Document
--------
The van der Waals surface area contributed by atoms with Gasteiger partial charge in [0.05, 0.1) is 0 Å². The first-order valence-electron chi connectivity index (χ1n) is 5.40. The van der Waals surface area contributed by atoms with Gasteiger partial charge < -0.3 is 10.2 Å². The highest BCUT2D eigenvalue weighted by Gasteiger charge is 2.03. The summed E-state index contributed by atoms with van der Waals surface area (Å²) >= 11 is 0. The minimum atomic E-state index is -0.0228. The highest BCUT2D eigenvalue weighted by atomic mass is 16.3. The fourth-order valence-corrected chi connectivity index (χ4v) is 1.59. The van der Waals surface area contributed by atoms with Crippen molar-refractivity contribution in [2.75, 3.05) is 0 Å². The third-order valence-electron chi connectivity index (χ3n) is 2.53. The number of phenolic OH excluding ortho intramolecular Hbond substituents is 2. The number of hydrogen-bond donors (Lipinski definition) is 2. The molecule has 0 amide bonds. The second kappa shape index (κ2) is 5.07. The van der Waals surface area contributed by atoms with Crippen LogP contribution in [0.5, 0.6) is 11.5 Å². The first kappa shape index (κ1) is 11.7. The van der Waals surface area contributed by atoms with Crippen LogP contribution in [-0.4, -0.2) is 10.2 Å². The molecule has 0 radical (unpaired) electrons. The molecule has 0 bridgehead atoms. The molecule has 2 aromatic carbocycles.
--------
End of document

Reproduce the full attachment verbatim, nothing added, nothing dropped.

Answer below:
The van der Waals surface area contributed by atoms with Gasteiger partial charge in [0.05, 0.1) is 0 Å². The first-order valence-electron chi connectivity index (χ1n) is 5.40. The van der Waals surface area contributed by atoms with Gasteiger partial charge < -0.3 is 10.2 Å². The highest BCUT2D eigenvalue weighted by Gasteiger charge is 2.03. The summed E-state index contributed by atoms with van der Waals surface area (Å²) >= 11 is 0. The minimum atomic E-state index is -0.0228. The highest BCUT2D eigenvalue weighted by atomic mass is 16.3. The fourth-order valence-corrected chi connectivity index (χ4v) is 1.59. The van der Waals surface area contributed by atoms with Crippen molar-refractivity contribution in [2.75, 3.05) is 0 Å². The third-order valence-electron chi connectivity index (χ3n) is 2.53. The number of phenolic OH excluding ortho intramolecular Hbond substituents is 2. The number of hydrogen-bond donors (Lipinski definition) is 2. The molecule has 0 amide bonds. The second kappa shape index (κ2) is 5.07. The van der Waals surface area contributed by atoms with Crippen LogP contribution in [0.5, 0.6) is 11.5 Å². The first kappa shape index (κ1) is 11.7. The van der Waals surface area contributed by atoms with Crippen LogP contribution in [-0.4, -0.2) is 10.2 Å². The molecule has 0 radical (unpaired) electrons. The molecule has 0 bridgehead atoms. The molecule has 2 aromatic carbocycles.